TreatmentsLung Volume Reduction Surgery for Emphysema
The treatment of emphysema requires an expert surgical approach. At Saint John’s Health Center, our thoracic surgeons are internationally recognized and have contributed to the development of surgical treatments for emphysema, writing over 100 peer-reviewed journal articles.
Emphysema is a progressive disease that can compromise the quality of life for people with severe conditions. Because medical management has provided minimal impact on the disease, a variety of surgical procedures can improve outcomes. The most effective operation has been lung volume reduction surgery (LVRS).
What is Lung Volume Reduction Surgery? (LVRS)
Lung Volume Reduction Surgery (LVRS) is a surgical procedure designed to alleviate the symptoms and improve the quality of life for patients suffering from severe emphysema, a progressive lung disease primarily caused by smoking and characterized by the destruction of lung tissue. Emphysema leads to reduced lung function and breathing difficulty. LVRS tratment aims to decrease the size of hyper-inflated lungs, allowing the remaining healthier lung tissue to function more efficiently. Comprehensive evaluations, including Pulmonary function tests (PFTs), chest imaging, and overall health assessments, are vital in determining the suitability of candidates for LVRS treatment.
How does LVRS help with severe emphysema?
Emphysema is characterized by the loss of elasticity in the lung tissue, leading to air becoming trapped in the alveoli (air sacs), and causing hyperinflation. This condition results in impaired oxygen exchange and increased work breathing. Individuals with severe emphysema often experience symptoms such as shortness of breath, chronic cough, wheezing, fatigue, and reduced exercise tolerance. As the disease progresses, these symptoms can become debilitating and significantly impact the patient’s well-being.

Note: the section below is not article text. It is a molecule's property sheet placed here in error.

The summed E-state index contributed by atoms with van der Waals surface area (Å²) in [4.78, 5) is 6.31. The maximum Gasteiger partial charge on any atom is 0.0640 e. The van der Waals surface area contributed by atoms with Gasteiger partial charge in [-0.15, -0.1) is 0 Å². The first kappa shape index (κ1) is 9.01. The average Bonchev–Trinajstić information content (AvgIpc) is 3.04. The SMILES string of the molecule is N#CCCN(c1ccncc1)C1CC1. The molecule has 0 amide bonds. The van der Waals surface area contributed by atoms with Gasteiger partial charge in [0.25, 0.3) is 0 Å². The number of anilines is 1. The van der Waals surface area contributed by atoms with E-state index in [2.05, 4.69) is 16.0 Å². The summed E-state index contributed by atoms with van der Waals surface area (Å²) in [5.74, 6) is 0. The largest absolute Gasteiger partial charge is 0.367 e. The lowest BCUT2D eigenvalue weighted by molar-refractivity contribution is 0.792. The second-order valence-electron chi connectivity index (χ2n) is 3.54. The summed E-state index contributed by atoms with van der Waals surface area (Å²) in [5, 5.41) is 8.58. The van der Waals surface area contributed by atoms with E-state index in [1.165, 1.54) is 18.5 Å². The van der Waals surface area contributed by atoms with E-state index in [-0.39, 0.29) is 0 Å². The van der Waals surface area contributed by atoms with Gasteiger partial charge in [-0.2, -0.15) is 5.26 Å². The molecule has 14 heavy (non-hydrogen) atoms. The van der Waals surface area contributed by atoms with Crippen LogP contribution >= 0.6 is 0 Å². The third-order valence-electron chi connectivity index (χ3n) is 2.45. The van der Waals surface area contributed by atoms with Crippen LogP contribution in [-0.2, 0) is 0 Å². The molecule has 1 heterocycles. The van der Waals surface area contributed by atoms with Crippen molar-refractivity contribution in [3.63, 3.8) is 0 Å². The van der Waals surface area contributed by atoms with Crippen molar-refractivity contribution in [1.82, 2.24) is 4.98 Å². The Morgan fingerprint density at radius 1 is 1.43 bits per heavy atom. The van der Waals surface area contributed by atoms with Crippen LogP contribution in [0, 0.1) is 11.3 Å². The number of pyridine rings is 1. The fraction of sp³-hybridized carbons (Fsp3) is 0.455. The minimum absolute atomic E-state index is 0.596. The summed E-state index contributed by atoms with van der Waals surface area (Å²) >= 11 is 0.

The decision to undergo LVRS is usually considered when conservative treatments such as medication, pulmonary rehabilitation, and oxygen therapy have not provided sufficient relief. Patients with severe emphysema who meet certain criteria, such as having low exercise capacity and significant hyperinflation, are potential candidates for LVRS. Before proceeding with the surgery, patients typically undergo a thorough evaluation, including pulmonary function tests (PFTs), imaging studies (such as chest CT scans), and assessments of overall health. The average length of stay in the hospital is 7 days.
Benefits of LVRS Treatment
LVRS primarily involves removing the upper lobes. By reducing the size of the over-inflated lung, the remaining lung tissue is allowed to expand more effectively, leading to improved ventilation and gas exchange. The surgery can be performed either through traditional open surgery or minimally invasive techniques such as video-assisted thoracoscopic surgery (VATS).
While LVRS can bring substantial benefits to patients with severe emphysema, it’s important to note that like any major surgical procedure, it carries risks. Potential complications include infection, bleeding, respiratory failure, and even death, although these risks are greatly minimized with advancements minimally invasive surgical techniques and patient selection criteria.
What are the Indications for LVRS?
Patients who are symptomatic despite maximal medical management for severe emphysema are candidates for LVRS. Their symptoms usually include shortness of breath with everyday activities including showering, carrying, walking short distances, and bending.
Imaging scans will tend to reveal hyper-inflated lungs with a depressed diaphragm. A CT scan may show a heterogeneous pattern of emphysema in the lungs, which is generally much worse in the upper lobes of the lung than in the lower lobes. This is usually confirmed with a lung perfusion scan.
What can I expect After LVRS treatment?
After LVRS treatment, many patients experience significant improvements in their quality of life. Studies have shown that up to 75% of patients who required supplemental oxygen before the surgery no longer need it after recovery. Improved exercise tolerance, reduced shortness of breath, and enhanced overall functioning are among the positive outcomes observed in many cases. However, it’s crucial to emphasize that patient selection is critical to achieving these positive results.
For patients who might be unsure about undergoing surgery or do not meet the criteria for LVRS, clinical trials may offer an alternative approach. These trials investigate new treatments, medications, or interventions that could potentially benefit individuals with severe emphysema. Participation in clinical trials helps to advance medical knowledge and improve treatment options for patients.
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